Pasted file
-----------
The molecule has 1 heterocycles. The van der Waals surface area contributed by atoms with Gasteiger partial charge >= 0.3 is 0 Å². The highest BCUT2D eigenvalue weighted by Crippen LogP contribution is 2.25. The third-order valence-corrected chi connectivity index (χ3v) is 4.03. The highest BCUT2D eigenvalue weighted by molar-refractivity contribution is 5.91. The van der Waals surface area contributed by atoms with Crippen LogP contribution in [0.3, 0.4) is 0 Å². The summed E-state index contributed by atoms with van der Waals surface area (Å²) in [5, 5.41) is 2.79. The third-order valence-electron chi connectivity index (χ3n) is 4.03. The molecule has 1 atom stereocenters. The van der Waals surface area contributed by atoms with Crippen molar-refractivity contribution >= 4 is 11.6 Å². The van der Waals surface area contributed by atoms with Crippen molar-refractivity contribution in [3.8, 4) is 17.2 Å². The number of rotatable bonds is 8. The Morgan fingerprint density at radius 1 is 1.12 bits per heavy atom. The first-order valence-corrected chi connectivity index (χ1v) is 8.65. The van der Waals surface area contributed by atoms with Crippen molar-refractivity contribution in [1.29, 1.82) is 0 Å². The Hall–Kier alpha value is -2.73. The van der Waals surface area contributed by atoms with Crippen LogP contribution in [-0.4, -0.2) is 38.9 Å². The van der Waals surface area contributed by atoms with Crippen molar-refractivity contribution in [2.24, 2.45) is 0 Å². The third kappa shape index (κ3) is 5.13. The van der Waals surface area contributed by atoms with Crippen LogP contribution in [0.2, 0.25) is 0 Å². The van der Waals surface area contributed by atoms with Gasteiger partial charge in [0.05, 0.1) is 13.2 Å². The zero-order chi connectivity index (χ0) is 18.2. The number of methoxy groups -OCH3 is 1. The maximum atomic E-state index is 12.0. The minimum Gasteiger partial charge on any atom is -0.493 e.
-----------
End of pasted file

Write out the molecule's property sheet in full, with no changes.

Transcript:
The molecule has 1 heterocycles. The van der Waals surface area contributed by atoms with Gasteiger partial charge >= 0.3 is 0 Å². The highest BCUT2D eigenvalue weighted by Crippen LogP contribution is 2.25. The third-order valence-corrected chi connectivity index (χ3v) is 4.03. The highest BCUT2D eigenvalue weighted by molar-refractivity contribution is 5.91. The van der Waals surface area contributed by atoms with Crippen LogP contribution in [0.3, 0.4) is 0 Å². The summed E-state index contributed by atoms with van der Waals surface area (Å²) in [5, 5.41) is 2.79. The third-order valence-electron chi connectivity index (χ3n) is 4.03. The molecule has 1 atom stereocenters. The van der Waals surface area contributed by atoms with Crippen molar-refractivity contribution >= 4 is 11.6 Å². The van der Waals surface area contributed by atoms with Crippen molar-refractivity contribution in [3.8, 4) is 17.2 Å². The number of rotatable bonds is 8. The Morgan fingerprint density at radius 1 is 1.12 bits per heavy atom. The first-order valence-corrected chi connectivity index (χ1v) is 8.65. The van der Waals surface area contributed by atoms with Crippen molar-refractivity contribution in [1.29, 1.82) is 0 Å². The Hall–Kier alpha value is -2.73. The van der Waals surface area contributed by atoms with Crippen LogP contribution in [-0.4, -0.2) is 38.9 Å². The van der Waals surface area contributed by atoms with Crippen molar-refractivity contribution in [2.24, 2.45) is 0 Å². The third kappa shape index (κ3) is 5.13. The van der Waals surface area contributed by atoms with Crippen LogP contribution in [0.2, 0.25) is 0 Å². The van der Waals surface area contributed by atoms with Gasteiger partial charge in [0.05, 0.1) is 13.2 Å². The zero-order chi connectivity index (χ0) is 18.2. The number of methoxy groups -OCH3 is 1. The maximum atomic E-state index is 12.0. The minimum Gasteiger partial charge on any atom is -0.493 e.